Practical Interests, Relevant Alternatives, and Knowledge Attributions: An Empirical Study [Book Review]

Review of Philosophy and Psychology 1 (2):265–273 (2010)
Abstract
In defending his interest-relative account of knowledge in Knowledge and Practical Interests (2005), Jason Stanley relies heavily on intuitions about several bank cases. We experimentally test the empirical claims that Stanley seems to make concerning our common-sense intuitions about these bank cases. Additionally, we test the empirical claims that Jonathan Schaffer seems to make in his critique of Stanley. We argue that our data impugn what both Stanley and Schaffer claim our intuitions about such cases are. To account for these results, one must develop a better conception of the connection between a subject's interests and her body of knowledge than those offered by Stanley and Schaffer.
Keywords subject sensitive invariantism  bank cases  contextualism
Categories (categorize this paper)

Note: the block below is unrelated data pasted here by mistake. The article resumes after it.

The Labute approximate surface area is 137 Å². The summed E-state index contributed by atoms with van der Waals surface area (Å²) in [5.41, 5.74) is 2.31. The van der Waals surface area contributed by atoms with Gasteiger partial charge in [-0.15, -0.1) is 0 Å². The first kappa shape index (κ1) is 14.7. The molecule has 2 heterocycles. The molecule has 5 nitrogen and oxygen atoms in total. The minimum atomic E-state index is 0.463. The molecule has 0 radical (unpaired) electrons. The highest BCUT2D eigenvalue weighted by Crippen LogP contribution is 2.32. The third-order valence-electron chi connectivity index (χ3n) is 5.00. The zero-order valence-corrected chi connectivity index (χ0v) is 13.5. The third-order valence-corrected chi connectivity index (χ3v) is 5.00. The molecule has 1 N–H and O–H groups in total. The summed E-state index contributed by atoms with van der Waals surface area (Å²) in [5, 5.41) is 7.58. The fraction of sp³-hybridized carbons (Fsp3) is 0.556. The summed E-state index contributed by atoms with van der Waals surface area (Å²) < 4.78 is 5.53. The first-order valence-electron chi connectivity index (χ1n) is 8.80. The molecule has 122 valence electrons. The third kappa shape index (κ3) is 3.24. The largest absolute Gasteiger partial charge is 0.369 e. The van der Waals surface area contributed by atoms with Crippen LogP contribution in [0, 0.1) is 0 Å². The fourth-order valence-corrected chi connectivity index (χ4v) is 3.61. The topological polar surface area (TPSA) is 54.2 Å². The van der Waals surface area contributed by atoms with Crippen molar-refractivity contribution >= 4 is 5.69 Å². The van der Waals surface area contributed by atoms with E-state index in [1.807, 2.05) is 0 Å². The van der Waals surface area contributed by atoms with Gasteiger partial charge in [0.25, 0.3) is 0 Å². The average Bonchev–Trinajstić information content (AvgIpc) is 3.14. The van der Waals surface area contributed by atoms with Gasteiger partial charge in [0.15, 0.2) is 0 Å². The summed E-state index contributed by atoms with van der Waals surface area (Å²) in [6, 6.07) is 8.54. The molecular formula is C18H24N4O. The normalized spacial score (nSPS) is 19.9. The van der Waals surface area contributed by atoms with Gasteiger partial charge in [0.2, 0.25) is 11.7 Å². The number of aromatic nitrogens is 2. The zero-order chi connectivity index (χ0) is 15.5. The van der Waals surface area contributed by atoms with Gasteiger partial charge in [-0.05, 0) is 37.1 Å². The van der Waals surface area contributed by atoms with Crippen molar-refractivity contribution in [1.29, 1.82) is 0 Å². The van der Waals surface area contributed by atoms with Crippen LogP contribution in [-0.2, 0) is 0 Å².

Options
 Save to my reading list
Follow the author(s)
My bibliography
Export citation
Find it on Scholar
Edit this record
Mark as duplicate
Revision history Request removal from index
 
Download options
PhilPapers Archive
External links
  •   Try with proxy.
  • Through your library Configure
    References found in this work BETA
    Citations of this work BETA

    View all 18 citations

    Similar books and articles
    Analytics

    Monthly downloads

    Added to index

    2009-02-05

    Total downloads

    164 ( #3,226 of 1,089,047 )

    Recent downloads (6 months)

    8 ( #13,556 of 1,089,047 )

    How can I increase my downloads?

    My notes
    Sign in to use this feature


    Discussion
    Start a new thread
    Order:
    There  are no threads in this forum
    Nothing in this forum yet.